The ‘What ifs?’ of Solomon Uyarasuk’s death

What if Solomon hadn’t worn a belt that night?

What if Solomon had quieted down in the 30 minutes his neighbor waited before calling in a noise complaint to the RCMP?

“I’m in a desperate situation because maybe if I didn’t call the RCMP, Solomon would still be alive today,” his neighbour testified, his voice cracking. “A lot of thoughts go through my head.”

 

What if Const. Martin Noel had written down Sol’s correct birth date?

What if Noel, or his partner Sgt. Greg Murphy, weren’t white? Were Inuit or…anything but white?

What if at least one of them was a familiar face to Sol?

 

What if the brand new RCMP truck didn’t have more room in the backseat than the older trucks, allowing Solomon to swing his torso like a pendulum, his head the point of maximum velocity?

What if the officers let Solomon sleep it off in the RCMP truck, like he pleaded with the officers to let him do, outside the detachment?  The officers broke other policies that night.

What if the officers noticed Solomon’s belt before taking off the handcuffs?

What if one of the officers knew exactly where the key for Solomon’s prison door was?

 

What if one of the officers guarded Sol’s cell, knowing the latch was broken and a suicide risk, until the prison guard arrived?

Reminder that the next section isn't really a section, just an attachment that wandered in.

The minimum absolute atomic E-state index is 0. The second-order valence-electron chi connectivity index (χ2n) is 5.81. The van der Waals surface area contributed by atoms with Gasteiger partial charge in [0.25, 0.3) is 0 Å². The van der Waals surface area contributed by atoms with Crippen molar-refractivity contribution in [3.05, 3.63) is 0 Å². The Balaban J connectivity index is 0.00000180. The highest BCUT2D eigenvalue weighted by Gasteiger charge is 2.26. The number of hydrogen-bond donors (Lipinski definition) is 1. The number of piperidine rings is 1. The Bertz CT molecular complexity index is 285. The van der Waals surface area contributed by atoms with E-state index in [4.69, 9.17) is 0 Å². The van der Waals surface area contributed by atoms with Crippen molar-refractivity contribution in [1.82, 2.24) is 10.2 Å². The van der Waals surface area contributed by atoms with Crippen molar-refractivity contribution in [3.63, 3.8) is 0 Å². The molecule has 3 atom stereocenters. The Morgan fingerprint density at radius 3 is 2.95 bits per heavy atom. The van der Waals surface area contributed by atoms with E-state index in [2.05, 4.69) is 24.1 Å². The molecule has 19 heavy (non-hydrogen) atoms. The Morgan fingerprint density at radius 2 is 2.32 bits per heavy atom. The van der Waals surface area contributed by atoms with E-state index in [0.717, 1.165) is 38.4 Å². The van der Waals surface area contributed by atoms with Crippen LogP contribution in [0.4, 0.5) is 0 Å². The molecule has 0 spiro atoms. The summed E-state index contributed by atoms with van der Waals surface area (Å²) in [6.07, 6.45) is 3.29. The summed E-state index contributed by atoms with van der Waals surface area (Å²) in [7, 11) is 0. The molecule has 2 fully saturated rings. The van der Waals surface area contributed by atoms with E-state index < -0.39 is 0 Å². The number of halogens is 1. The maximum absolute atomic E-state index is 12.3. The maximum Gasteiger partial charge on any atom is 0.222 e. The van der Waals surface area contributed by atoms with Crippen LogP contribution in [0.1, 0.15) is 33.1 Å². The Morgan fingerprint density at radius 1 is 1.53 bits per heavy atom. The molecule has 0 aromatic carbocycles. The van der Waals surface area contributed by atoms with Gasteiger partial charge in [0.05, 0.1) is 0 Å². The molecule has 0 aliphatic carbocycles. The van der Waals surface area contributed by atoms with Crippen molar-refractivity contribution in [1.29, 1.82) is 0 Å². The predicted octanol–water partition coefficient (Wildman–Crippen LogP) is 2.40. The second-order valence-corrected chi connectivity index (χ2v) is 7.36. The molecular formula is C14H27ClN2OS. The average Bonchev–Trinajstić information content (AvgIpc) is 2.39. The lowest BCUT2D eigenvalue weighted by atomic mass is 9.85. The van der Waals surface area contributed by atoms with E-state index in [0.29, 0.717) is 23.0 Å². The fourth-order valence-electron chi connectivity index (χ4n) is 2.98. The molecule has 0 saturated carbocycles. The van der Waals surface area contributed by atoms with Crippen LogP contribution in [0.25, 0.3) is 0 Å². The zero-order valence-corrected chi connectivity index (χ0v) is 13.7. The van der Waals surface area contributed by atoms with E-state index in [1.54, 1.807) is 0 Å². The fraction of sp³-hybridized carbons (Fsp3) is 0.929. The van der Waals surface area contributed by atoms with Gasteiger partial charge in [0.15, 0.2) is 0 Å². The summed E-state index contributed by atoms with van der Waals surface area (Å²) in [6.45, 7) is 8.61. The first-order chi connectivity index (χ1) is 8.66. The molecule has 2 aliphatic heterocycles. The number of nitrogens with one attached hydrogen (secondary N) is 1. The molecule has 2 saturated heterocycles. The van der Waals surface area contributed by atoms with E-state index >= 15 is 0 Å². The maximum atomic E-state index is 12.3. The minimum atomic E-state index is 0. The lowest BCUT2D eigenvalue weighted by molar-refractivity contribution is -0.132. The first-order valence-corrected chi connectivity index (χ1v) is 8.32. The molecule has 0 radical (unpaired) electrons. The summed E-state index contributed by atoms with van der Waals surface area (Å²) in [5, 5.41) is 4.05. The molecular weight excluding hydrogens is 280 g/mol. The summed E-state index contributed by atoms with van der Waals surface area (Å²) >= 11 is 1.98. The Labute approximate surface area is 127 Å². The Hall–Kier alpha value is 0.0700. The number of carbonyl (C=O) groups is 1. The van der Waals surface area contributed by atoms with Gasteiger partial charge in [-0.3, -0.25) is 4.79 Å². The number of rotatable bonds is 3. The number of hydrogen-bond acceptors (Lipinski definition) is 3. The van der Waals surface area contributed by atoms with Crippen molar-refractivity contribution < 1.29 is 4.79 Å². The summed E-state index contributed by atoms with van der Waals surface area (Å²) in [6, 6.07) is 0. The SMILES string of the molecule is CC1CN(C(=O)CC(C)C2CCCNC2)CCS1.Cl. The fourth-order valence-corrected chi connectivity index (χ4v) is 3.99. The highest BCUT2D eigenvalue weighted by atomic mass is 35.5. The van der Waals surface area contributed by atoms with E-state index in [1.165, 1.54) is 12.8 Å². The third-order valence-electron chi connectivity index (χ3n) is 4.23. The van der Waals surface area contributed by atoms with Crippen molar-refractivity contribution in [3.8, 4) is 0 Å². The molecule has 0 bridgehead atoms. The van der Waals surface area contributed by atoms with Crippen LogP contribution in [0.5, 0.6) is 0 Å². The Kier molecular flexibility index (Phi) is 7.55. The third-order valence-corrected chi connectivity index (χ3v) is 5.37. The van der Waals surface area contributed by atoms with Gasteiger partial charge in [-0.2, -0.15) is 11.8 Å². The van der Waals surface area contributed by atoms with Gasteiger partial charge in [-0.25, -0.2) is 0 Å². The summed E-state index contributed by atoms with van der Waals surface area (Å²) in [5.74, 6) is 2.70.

What if the officers at least tried or asked for Sol’s belt after he had calmed down?

What if Murphy didn’t get lost on the way to the health centre, to pick up the nurse?

 

DSC_1849Death is always accompanied by arbitrary factors.

But then there are non-arbitrary factors, factors that are systemic, predictable and can and should be addressed.

 

What if Murphy had been given more preparation for his first trip to Nunavut and his first shift as a community police officer in over 15 years other than a single piece of racist advice to watch out for drunken Inuit?

 

What if the officers knew the suicide statistics for Nunavut?

What if the thought of suicide had at least crossed their minds?

What if the officers knew alcoholism stats for Nunavut?

What if the officers knew how many suicide attempts in Nunavut are alcohol related?

In 2011, the national suicide rate, per 100,000 citizens was 10.1. In Nunavut it was 71.5.

 

What if the officers had studied colonialism or the psychology of the colonized?

What if RCMP carried pocket knives on their belts?

What if the RCMP had fixed the broken meal slot in a reasonable time? Even after Solomon’s death, it took almost two years to get it properly fixed.

 

What if video cameras were installed in every cell?

 

What if the officers knew how to treat an angry, intoxicated male in a way other than locking him up in a cell?

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